Adult Learning Matters

What Summer Really Means for New Tech Network Teachers

We are days away from the New Tech Network (NTN) Annual Conference (NTAC) ─ six days of learning, professional development and collaboration among educators from more than half of the US states and Australia and China. This year in Chicago, we will welcome 2,000 participants for an intensive week of training to launch new schools as well as an extensive array of session tracks focused on the comprehensive redesign of elementary, middle and high schools anchored in three key elements:

  • Teaching that engages through Project-Based Learning
  • A culture that empowers both students and adults
  • A pervasive use of technology that enables teaching and learning

This year the conference theme is: Are They Ready ─ Preparing Students for College, Career and Civic Life. Our passion, and that of our partner districts, is about providing educational experiences that prepare students to be college and career ready ─ it's a dominant theme in education. Our goal in Chicago is to make "college and career ready" concrete and provide specific paths for teachers, principals and district leaders implementing the New Tech school design.

Beginning three years ago, NTN shifted our focus from fidelity to the model to the use of school-wide student learning outcomes as ways to measure growth and success. We believe that an essential ingredient to school innovation is that administrators and classroom educators engage in meaningful inquiry as the path to deeper learning and continuous improvement. We see this as both an individual as well as collective endeavor so that the adults involved in schools model teaching and learning as a lifetime practice rather than a sprint to a finish line.

Our work often centers on supporting teachers to ask "where is the evidence that students are learning?" or "what are the problems that challenge student growth?" Looking intently at identifying problems, developing strategies to address those problems, gathering data and performing analysis together forms a "cycle of inquiry" that is a pathway for continuous learning. Some of the most effective ways to focus on improvement is through looking at student work and use of formative assessments embedded as tasks inside Project-Based Learning. Our formative assessment initiative is called "College Ready Assessments (CRAs)" and here are sneak peeks into how we are furthering this work this summer:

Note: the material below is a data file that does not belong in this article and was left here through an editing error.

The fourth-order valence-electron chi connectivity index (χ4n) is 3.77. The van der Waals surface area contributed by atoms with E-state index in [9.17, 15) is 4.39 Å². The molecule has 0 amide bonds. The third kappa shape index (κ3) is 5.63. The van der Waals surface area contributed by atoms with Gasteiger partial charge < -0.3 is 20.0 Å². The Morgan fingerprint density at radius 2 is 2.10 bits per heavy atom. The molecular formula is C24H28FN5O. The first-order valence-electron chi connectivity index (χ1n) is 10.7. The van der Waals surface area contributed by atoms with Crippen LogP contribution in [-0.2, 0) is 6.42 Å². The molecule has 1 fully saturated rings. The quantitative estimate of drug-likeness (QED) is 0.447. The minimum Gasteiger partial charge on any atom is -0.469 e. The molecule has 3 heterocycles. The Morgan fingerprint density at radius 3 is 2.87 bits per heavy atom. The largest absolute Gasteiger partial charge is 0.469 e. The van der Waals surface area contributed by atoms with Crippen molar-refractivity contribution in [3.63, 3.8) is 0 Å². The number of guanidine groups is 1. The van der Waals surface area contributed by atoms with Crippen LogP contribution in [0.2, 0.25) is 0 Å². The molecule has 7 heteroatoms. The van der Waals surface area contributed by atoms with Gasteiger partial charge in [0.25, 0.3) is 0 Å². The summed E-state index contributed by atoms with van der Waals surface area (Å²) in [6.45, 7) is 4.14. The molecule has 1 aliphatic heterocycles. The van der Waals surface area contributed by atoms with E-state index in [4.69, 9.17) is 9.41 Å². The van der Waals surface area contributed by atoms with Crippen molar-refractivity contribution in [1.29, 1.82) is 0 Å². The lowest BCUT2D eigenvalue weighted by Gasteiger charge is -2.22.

NTAC sessions with titles such as Taking the CRAzy out of CRA ─ which breaks down the process of implementing CRAs across the whole school into manageable pieces so that teachers are not overwhelmed and can enjoy the student success that such a process can bring.

Motorhead and Murder: Scaffolding for CRAs explores and reviews ways we have incorporated Literacy Tasks and CRA prep for argumentative writing in unique and engaging ways. This session teaches skills such as analysis, synthesis and argumentation, while also developing writing skills.

College and Career: Aware, Eligible and Prepared offers participants the opportunity to dive into the College and Career section of the NTN School Success Rubric (SSR) and learn about network thinking and support in this area.

We are extraordinarily fortunate to directly support 180 schools in 28 states that subscribe to the importance of continuous learning as ways to strengthen student success. Our just-released 2015 NTN Data Report shows our schools achieve a higher than national average rate of high school graduation and college enrollment in diverse communities across the country. The report also shows our graduates are persisting in college at rates above the national average.

The strong student performance continues a trend from previous years' outcomes that is noteworthy as the number of NTN schools has expanded to more than 180 public K-12 schools in 30 states and Australia.

NTN provides tools and resources for teachers through the NTN Project and Resource Libraries inside Echo, our proprietary Learning Management System used by each of our schools. We believe that by emphasizing student outcomes to drive professional development we increase the likelihood of supporting all students to be college and career ready. To realize the potential of each and every student, teachers and administrators need opportunities to learn together. Through powerful adult learning, teachers become more skillful at creating authentic learning that is grounded in inquiry, reflection and individual agency for their students.